National Security Expert: US Needs to Fix ‘Gaps’ in Satellite Missile Defense System

By Jose R. Gonzalez | March 24, 2016 | 11:29am EDT
Hudson Institute fellow Rebeccah Heinrichs. ( Gonzalez)


( -- A national security expert says the U.S. needs to fix the “gaps” in its satellite-based missile defense system to help thwart potential threats from Russia and China.

Rebeccah Heinrichs, a Hudson Institute fellow, said Thursday during a panel discussion hosted by the Heritage Foundation that although the United States has become “incredibly dependent” on its satellite defense system, it has also left the satellites “vulnerable” to Russian and Chinese ballistic missiles.

“Because our system has remained limited and because we have argued ad nauseum, Republicans and Democrats both, that none of our systems are meant to degrade or affect Russia, in particular, that we’ve allowed these gaps - these technology gaps - there, which the Russians and Chinese are happy to exploit," Heinrichs said.

"For instance, if you look at what they're doing, their direct ascent ballistic missiles. Our satellites - we have become, more than any other spacefaring nation. so incredibly dependent on our satellites. And we thought for the longest time that because they're in very, very high orbits...that they're safe, because they're so far away.

"But as we become more reliant on them, without defending them, that has created a tease, a temptation, I think, for the Russians and the Chinese to build these offensive systems in order to hold these [satellite] systems at risk,” she stated.

"So you can see that it was not ... a strong defensive system that was provocative, it was actually in fact because they were vulnerable that was provocative,” Heinrichs pointed out.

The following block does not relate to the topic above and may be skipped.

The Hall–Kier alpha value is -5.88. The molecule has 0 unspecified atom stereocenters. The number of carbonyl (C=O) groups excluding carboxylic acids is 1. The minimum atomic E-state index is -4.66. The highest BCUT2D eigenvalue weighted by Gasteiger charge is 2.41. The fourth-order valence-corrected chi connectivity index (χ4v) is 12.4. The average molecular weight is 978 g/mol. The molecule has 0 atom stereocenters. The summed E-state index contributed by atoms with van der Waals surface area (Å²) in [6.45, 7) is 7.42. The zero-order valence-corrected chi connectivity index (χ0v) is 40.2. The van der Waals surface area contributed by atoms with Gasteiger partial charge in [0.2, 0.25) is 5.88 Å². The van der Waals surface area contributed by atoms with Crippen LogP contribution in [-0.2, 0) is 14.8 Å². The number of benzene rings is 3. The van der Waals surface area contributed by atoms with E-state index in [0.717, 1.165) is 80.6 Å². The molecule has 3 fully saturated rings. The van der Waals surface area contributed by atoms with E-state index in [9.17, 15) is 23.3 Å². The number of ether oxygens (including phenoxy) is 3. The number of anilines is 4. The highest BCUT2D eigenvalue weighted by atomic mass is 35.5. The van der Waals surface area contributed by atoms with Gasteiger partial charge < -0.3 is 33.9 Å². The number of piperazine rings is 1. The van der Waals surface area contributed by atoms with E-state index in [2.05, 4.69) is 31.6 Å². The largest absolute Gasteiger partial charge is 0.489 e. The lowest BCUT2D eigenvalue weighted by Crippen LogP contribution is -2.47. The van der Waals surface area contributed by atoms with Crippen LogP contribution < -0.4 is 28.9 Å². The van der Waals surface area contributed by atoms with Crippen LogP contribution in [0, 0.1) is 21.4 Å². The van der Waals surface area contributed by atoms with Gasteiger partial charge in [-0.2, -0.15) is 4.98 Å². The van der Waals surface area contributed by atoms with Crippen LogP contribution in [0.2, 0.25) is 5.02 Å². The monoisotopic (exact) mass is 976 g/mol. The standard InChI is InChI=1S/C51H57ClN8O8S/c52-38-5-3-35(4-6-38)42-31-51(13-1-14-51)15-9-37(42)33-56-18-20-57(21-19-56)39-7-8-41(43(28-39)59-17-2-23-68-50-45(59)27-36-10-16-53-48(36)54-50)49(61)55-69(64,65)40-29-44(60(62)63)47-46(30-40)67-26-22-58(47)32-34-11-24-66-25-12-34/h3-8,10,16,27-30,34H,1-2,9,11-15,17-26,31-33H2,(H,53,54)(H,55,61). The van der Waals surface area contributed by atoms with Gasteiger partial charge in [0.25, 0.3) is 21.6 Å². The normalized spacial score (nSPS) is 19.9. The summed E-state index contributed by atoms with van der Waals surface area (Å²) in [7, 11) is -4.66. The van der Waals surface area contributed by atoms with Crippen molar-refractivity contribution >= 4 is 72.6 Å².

Late last year, China and Russia reportedly succeeded in launching missiles with the capabilities of taking out U.S. satellites.

The first ground-based interceptor missile, designed to destroy incoming intercontinental ballistic missiles before they reach U.S. airspace, is lowered into its silo at Fort Greely, Alaska on July 22, 2004. (Dept. of Defense)

To thwart these threats, Heinrichs proposed expanding the European Phased Adaptive Approach missile defense, increasing Ground-Based Interceptor anti-ballistic missiles in the United States, deploying Long Range Discrimination Radar, and adding more radar facilities on the East Coast of the U.S.

“Do all of these things and do it without apology to the Russians and the Chinese,” Heinrichs urged.

The panel discussion, entitled “Missile Defense: More Critical Than Ever,” was held on the eve of the 33rd anniversary of President Ronald Reagan’s speech from the Oval Office calling upon the scientific community “to give us the means of rendering these nuclear weapons impotent and obsolete.”

“We need to build the systems to defend against the United States and our allies, see the threats as they develop, and we need to no longer entertain this idea that by being strong that it’s destabilizing, because that’s just not what’s borne out over time,” Heinrichs added.

During the question and answer session, asked Heinrichs about the United States’ continued participation with the North Atlantic Treaty Organization (NATO) following Republican presidential candidate Donald Trump’s questioning of the need for the 67-year-old, 28-member military alliance.

“NATO is one of the United States’ most important alliances, if not the most important,” she replied. “We already have one actor who is trying to destroy NATO, and that’s [Russian President] Vladimir Putin.”

“What I’ve tried to argue and explain to critics over the years is that alliances are critically important. NATO is critically important for the stability of not just Eastern Europe, but for just the United States as well,” Heinrichs stated.

“It’s really hard to overstate that alliance, especially as Russia continues to become more aggressive in the region.”

Related: Rocket Launched in California to Test Missile Defense

Related: How the Obama Administration Changed Our Missile Defense Strategy

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